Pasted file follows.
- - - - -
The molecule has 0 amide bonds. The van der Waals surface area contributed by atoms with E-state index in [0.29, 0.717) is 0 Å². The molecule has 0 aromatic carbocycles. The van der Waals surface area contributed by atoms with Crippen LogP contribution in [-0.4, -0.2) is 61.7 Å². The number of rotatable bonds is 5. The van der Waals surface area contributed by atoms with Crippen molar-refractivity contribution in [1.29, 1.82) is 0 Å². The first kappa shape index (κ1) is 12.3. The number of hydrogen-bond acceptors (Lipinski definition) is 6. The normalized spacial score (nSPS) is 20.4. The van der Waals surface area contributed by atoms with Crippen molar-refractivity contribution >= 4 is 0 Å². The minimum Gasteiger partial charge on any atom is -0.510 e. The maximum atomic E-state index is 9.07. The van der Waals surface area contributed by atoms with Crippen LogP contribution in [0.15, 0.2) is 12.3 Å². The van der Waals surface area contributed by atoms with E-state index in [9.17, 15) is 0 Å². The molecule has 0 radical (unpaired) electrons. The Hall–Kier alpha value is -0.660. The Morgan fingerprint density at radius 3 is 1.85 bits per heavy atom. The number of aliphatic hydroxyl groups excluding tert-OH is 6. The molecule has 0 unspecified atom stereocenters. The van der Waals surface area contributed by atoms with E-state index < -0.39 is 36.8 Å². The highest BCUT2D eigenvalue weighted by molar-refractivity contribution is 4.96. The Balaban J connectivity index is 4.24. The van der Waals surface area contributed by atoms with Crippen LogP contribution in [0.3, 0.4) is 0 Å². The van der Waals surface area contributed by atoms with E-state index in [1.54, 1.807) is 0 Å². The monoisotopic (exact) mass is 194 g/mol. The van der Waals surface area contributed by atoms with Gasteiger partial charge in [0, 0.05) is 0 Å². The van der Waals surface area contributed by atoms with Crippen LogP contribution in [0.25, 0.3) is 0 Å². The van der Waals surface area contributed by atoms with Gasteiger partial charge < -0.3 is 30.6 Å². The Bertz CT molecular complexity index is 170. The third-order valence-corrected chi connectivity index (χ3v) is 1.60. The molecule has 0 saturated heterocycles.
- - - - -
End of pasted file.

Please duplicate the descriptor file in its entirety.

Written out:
The molecule has 0 amide bonds. The van der Waals surface area contributed by atoms with E-state index in [0.29, 0.717) is 0 Å². The molecule has 0 aromatic carbocycles. The van der Waals surface area contributed by atoms with Crippen LogP contribution in [-0.4, -0.2) is 61.7 Å². The number of rotatable bonds is 5. The van der Waals surface area contributed by atoms with Crippen molar-refractivity contribution in [1.29, 1.82) is 0 Å². The first kappa shape index (κ1) is 12.3. The number of hydrogen-bond acceptors (Lipinski definition) is 6. The normalized spacial score (nSPS) is 20.4. The van der Waals surface area contributed by atoms with Crippen molar-refractivity contribution >= 4 is 0 Å². The minimum Gasteiger partial charge on any atom is -0.510 e. The maximum atomic E-state index is 9.07. The van der Waals surface area contributed by atoms with Crippen LogP contribution in [0.15, 0.2) is 12.3 Å². The van der Waals surface area contributed by atoms with E-state index in [9.17, 15) is 0 Å². The molecule has 0 radical (unpaired) electrons. The Hall–Kier alpha value is -0.660. The Morgan fingerprint density at radius 3 is 1.85 bits per heavy atom. The number of aliphatic hydroxyl groups excluding tert-OH is 6. The molecule has 0 unspecified atom stereocenters. The van der Waals surface area contributed by atoms with E-state index < -0.39 is 36.8 Å². The highest BCUT2D eigenvalue weighted by molar-refractivity contribution is 4.96. The Balaban J connectivity index is 4.24. The van der Waals surface area contributed by atoms with Crippen LogP contribution in [0.3, 0.4) is 0 Å². The van der Waals surface area contributed by atoms with E-state index in [1.54, 1.807) is 0 Å². The monoisotopic (exact) mass is 194 g/mol. The van der Waals surface area contributed by atoms with Gasteiger partial charge in [0, 0.05) is 0 Å². The van der Waals surface area contributed by atoms with Crippen LogP contribution in [0.25, 0.3) is 0 Å². The van der Waals surface area contributed by atoms with Gasteiger partial charge < -0.3 is 30.6 Å². The Bertz CT molecular complexity index is 170. The third-order valence-corrected chi connectivity index (χ3v) is 1.60. The molecule has 0 saturated heterocycles.